International initiatives such as OECD and WHO are not large providers of health data. True | False Explanation International initiatives such as OECD and WHO (listed below) are large providers of health data.

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The Internet is a rich source of health economics information. Information is available from government sites as well as other sites including _______ and _____. A. educational sites and membership associations only B. commercial sites and educational sites only C. personal membership associations and educational sites D. personal and educational sites only Explanation It should come as no surprise that the Internet is a rich source of health economics content. Information is available from government sites such as NICHSR, commercial sites such as HealthEconomics.com, educational institutions such as the University of York's Health Economics Resource Centre (HERC) and personal membership associations such as the International Health Economics Association (iHEA). Lastly, information is aggregated by individuals such as Ansgar Hebborn who organizes the Health Economics - Places to Go site.

Ready to take the quiz for module 1? When you successfully complete the quiz you can apply for the Certificate of Success for this module. <

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Quiz for Health Economics Module 1

Module 1 was intended to illustrate what information is required with respect to health economics and where to find it. Upon successful completion of this quiz you may request a Certificate of Success by clicking on the button located at the bottom of the answer page. 1. The benefits associated with the best alternative use of resources is called: A. Health economics Alternative activities B. Health resources C. Opportunity cost D.

2. The following is a list of the types of statistical data most often required in health economics. Which letter listed below does not belong in the list? A. financing health care demographic B. epidemiological C. cost of care D.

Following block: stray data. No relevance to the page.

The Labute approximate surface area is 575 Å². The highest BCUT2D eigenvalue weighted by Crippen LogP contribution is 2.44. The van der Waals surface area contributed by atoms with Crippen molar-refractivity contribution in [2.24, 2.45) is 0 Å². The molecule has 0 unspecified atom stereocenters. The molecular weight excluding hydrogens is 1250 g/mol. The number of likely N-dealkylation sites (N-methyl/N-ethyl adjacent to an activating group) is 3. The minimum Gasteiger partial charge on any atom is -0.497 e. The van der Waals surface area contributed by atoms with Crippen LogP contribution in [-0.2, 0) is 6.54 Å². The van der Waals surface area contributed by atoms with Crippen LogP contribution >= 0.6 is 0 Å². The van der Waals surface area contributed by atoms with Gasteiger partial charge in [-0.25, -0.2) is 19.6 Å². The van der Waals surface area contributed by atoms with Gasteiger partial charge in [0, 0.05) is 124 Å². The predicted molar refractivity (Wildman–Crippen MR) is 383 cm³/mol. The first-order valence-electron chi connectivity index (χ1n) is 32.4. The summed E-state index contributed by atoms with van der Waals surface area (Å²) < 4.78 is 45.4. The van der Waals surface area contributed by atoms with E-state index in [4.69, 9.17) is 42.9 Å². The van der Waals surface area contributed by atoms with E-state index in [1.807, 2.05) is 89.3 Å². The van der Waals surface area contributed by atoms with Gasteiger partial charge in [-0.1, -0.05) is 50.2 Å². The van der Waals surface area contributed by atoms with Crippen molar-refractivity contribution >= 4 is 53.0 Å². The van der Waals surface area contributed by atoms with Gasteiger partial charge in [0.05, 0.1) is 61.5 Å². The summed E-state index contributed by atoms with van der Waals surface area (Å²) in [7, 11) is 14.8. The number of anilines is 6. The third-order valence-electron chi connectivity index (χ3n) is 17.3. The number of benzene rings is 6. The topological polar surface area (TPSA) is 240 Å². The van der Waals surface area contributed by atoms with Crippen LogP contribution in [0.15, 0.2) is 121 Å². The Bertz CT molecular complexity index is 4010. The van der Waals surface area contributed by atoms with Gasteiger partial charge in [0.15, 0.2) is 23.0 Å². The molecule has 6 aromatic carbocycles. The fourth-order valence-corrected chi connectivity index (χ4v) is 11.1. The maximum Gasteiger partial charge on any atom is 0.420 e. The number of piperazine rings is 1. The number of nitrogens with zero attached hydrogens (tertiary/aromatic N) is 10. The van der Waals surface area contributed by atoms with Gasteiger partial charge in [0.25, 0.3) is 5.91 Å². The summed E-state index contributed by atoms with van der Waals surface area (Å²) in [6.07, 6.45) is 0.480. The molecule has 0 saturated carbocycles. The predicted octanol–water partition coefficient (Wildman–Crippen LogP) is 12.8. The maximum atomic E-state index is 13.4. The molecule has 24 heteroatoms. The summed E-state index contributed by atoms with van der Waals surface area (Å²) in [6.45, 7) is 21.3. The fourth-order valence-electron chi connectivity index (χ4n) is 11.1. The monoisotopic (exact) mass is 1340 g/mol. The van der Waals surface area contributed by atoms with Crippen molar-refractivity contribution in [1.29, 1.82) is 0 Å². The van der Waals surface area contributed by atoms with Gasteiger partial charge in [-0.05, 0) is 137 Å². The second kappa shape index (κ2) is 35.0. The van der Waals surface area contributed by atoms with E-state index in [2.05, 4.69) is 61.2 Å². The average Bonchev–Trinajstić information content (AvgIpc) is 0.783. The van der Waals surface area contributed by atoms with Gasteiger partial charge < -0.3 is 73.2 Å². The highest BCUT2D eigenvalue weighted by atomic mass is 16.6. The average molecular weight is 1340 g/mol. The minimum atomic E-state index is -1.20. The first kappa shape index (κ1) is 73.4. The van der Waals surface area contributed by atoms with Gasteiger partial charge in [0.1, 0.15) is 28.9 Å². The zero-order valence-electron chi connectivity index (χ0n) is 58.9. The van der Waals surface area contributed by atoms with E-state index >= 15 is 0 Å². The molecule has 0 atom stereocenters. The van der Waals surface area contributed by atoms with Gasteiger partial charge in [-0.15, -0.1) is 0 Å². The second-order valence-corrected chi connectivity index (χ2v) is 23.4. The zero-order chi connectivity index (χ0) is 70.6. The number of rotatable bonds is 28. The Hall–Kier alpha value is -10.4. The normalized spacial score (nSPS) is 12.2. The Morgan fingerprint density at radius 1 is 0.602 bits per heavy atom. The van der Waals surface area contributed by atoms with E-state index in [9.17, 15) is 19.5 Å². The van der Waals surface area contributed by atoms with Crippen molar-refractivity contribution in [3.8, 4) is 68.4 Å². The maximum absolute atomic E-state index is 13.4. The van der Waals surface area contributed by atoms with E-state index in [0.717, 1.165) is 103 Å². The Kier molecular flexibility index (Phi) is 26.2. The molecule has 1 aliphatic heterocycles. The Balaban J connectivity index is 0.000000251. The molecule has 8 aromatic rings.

E. nutrition data

F. socioeconomic

G. comparative

3. Select the specialist health economics journal/s within the economics discipline. A. BMJ Economics B. Health Economics E. A and B C. B and D D. Journal of Health

4. The site with substantial content on cost-QALY ratios is called A. The CEA Registry B. The Health Economic Evaluations Database (HEED) D. The NHS Economic Evaluation Database

C. Evidence Based Health Care (NHS EED)

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Quiz for Module 1

5. Value-added sources provide some additional information over and above bibliographic details. True | False True False

6. The following is a list of disciplines, some of which relate to health economics. Which discipline does not belong in this list? A. Health Education D. Statistical Methods B. Anthropology C. Health Services Research F. Psychology

E. Public Health / Epidemiology

7. PsycINFO and PAIS International do not contain health economics citations. True | False True False

8. Which of the following statements is untrue and does not belong in this list? Grey literature is characterized as material: A. Not published through regular book-publishing channels to formal bibliographic control B. Not subject E. That

C. That can be difficult to identify and obtain

D. That is generally available only in print (not electronic format) can be country-specific

9. The HMIC - Health Management Information Consortium (UK) Database is the combined catalogs of the UK Department of Health, the King's Fund and the Nuffield Institute for Health. True | False True False

10. International initiatives such as OECD and WHO are not large providers of health data. True | False True False

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Last updated: 21 May 2004 First published: 05 December 2003 Permanence level: Permanent: Dynamic Content Copyright, Privacy, Accessibility U.S. National Library of Medicine, 8600 Rockville Pike, Bethesda, MD 20894